Posts Tagged ‘Children’s easy book’

Shoe Dog

April 16, 2014

Megan McDonald

Shoe Dog by Megan McDonald.

All dogs love to chew and they can usually be placated by a bone, a toy or even a smelly sock but  not Shoe Dog.  How did he get that name?  We meet this adorable dog at a pet store where is is anxiously waiting for a home.  The owner has no idea what she is in for until she discovers his passion, shoes!  In fact, that is how he got his name.  He can’t seem to help himself as he discovers just the right size boxes filled with shoes.  Even though he is called “BAD DOG” and has to sleep at the bottom of the bed or on the cold downstairs floor the lure of those shoe boxes is just more than he can stand.  You would think he would have learned his lesson but when a large red bag appears he hears that familiar rustling of paper and he knows those boxes are just waiting for him.  Shoe Dog will find that bag and when he pulls it over what falls out makes him stop in his tracks.  He no longer needs shoes for his has found a new passion.

I really enjoyed the illustrations in this large colorful book.  The drawing of Shoe Dog really fit his spunky personality.  Who doesn’t enjoy a good dog adventure and this one is worth reading.

Print this entry

Share

Here Comes the Easter Cat

April 11, 2014


here-comes-the-easter-catHere Comes the Easter Cat
 
by Deborah Underwood, illustrated by Claudia Rueda

Cat doesn’t understand why everybody loves the Easter Bunny so much.  Sure, he brings everyone chocolate eggs, but that can’t be that hard…right? When Cat figures out how hard that job is – and discovers that the Easter Bunny never has time for a nap – he finds a way to help instead of just being jealous.

This fun, humorous picture book is written as if the narrator is having a conversation with Cat, but all of Cat’s responses are nonverbal and only suggested in the illustrations.  This is makes it a wonderful story to use as an exercise in “reading” the pictures in a book.  Each illustration of Cat suggests half of a conversation and half of the narrative in the book.  Take time with your little one and let them tell YOU what Cat is thinking and saying, and enjoy the humor that follows!

Print this entry

Share

Momo and Snap are NOT friends!

April 10, 2014

Momo and Snap are NOT friendsMomo and Snap Are Not Friends!

By Airlie Anderson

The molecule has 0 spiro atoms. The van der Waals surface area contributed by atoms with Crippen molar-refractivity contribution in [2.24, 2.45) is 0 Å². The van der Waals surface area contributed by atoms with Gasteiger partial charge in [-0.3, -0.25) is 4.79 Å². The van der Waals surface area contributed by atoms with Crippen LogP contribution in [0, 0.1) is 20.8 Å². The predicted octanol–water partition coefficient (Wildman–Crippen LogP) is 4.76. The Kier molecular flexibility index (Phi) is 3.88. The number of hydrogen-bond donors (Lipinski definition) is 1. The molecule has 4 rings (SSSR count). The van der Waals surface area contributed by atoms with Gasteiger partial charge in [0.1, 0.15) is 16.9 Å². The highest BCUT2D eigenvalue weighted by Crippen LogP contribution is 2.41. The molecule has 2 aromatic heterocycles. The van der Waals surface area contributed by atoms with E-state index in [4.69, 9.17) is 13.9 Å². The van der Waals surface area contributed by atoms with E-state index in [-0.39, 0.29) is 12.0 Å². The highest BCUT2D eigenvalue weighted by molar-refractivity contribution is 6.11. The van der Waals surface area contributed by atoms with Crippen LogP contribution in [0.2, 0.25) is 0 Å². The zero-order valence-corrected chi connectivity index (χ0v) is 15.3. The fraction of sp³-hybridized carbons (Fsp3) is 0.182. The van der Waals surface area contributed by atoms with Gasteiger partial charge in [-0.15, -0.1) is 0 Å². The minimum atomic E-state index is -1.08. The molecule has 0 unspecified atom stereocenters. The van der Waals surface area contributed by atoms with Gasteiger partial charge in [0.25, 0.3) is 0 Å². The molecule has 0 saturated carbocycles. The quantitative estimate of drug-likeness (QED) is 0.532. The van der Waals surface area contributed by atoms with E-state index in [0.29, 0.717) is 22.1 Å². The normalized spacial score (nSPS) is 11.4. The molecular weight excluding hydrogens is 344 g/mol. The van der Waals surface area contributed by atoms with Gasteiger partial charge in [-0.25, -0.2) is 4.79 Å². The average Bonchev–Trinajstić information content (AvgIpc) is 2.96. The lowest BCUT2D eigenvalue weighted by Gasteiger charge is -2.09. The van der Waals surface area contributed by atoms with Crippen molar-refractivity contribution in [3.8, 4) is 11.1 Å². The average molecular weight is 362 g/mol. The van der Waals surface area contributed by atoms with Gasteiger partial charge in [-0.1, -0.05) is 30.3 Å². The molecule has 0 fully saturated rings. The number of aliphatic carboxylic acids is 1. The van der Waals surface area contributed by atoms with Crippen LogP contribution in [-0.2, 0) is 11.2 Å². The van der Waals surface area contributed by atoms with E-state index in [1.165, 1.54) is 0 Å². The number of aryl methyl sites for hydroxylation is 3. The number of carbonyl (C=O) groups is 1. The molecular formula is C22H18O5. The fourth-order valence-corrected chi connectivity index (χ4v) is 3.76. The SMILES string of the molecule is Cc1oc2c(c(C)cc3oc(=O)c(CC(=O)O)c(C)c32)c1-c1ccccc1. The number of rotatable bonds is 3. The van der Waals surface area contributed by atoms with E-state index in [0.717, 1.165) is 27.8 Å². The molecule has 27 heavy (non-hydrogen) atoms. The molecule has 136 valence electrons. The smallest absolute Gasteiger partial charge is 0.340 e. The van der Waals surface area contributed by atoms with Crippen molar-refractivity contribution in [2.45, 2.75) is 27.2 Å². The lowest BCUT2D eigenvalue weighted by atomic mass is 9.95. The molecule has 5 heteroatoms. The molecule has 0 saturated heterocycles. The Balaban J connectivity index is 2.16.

Momo and Snap Are Not Friends is a story about two different animals that happen to cross paths, and when they do they engage in a competition of sorts. They battle it out to see which one of them is more ferocious. Through several rounds, Momo the monkey and Snap the alligator go head to head testing their strength and their growls. But that’s not all, they also compete to see who is better at juggling, drawing, swimming, fishing and running. It’s a grueling competition that gets interrupted by a pack of hungry lions. But only Snap sees them coming. Thinking on his feet, Snap does the only thing he can think of. He runs in the opposite direction, but not before scooping up little Momo. And thus begins a  warm friendship.

I love everything about Momo and Snap are NOT friends, it’s such a great story with two adorable characters. What I love the most about this picture book is the style in which it is written. There are no words, the entire story unfolds through pictures and sounds that Momo and Snap make. It’s a fun read, especially when read aloud!

Recommended for ages 3-8.

Print this entry

Share

The Magic Bojabi Tree

April 8, 2014

The Magic Bojabi TreeThe Magic Bojabi Tree

By Dianne Hofmeyr

Illustrated by Piet Grobler

All of the animals of Africa are hot and hungry. They want the beautiful fruit from mysterious tree, but it is guarded by the biggest python they have ever seen. The python tells them they can eat the fruit if they name the tree, and the king of the beasts is the only one who knows the name. Sending zebra and monkey and elephant for the name ends in disaster as they forget the name on the way back. They try a bunch of silly words, but the python won’t budge. By the time turtle takes his turn, the king of the beasts is angry at being woken so many times. Still, turtle gets the name and makes up a rhyme to help him remember.

The Magic Bojabi Tree is an old African story that has many different versions. It’s a fun read for little ones that like catchy rhymes. I recommend reading the turtle’s song together so everyone can sing it during the story. With quirky, colorful paintings The Magic Bojabi Tree is sure to inspire giggles.

Recommended for ages 4-7

Nicki P. (Schimelpfenig Library)

Print this entry

Share

Hippospotamus by Jeanne Willis

April 1, 2014

Hippospotamus

Hippospotamus

by Jeanne Willis

Illustrated by Tony Ross

This is a hysterical story about Hippo’s unsightly “spotamus”.The story is told in rhyme using a lot of silly words.

 Hippo discovers a big, red “spotamus” on her “bottomus” and doesn’t know what it wrong and what to do.  All of the animals at the watering hole pointed and laughed.  Hippo was so embarrassed.  Then the Weasel decided that she had a “diseasel” and needed treatment.  Each of the animals had their own idea about what Hippo had and how to treat it. Weasel had thought she had the measles.  The treatment for Hippo was to get sun and heat on the “spotamus”.  This did not work and the spot was still there. All of the animals had their chance to treat Hippo’s “diseasel”.  Fox thought the “diseasel” was “hippopox”.  Beaver thought it was jungle fever.  Lion thinks it is “hippolumps”.  Shrew is sure the “diseasel” is “potomumps”.  The Rhino says it is definitely “hippoflu”. Hippo tries all the treatments but nothing works.  Hippo was getting grumpier and grumpier.  Finally, Croc the doc gives Hippo a “shotamus”.  Sadly this doesn’t work either.  Then, a little boy runs by and sees the “spotamus”.  He looks really closely and realizes the “spotamus” is his bubble gum. The little boy pulls it off and at last Hippo is cured.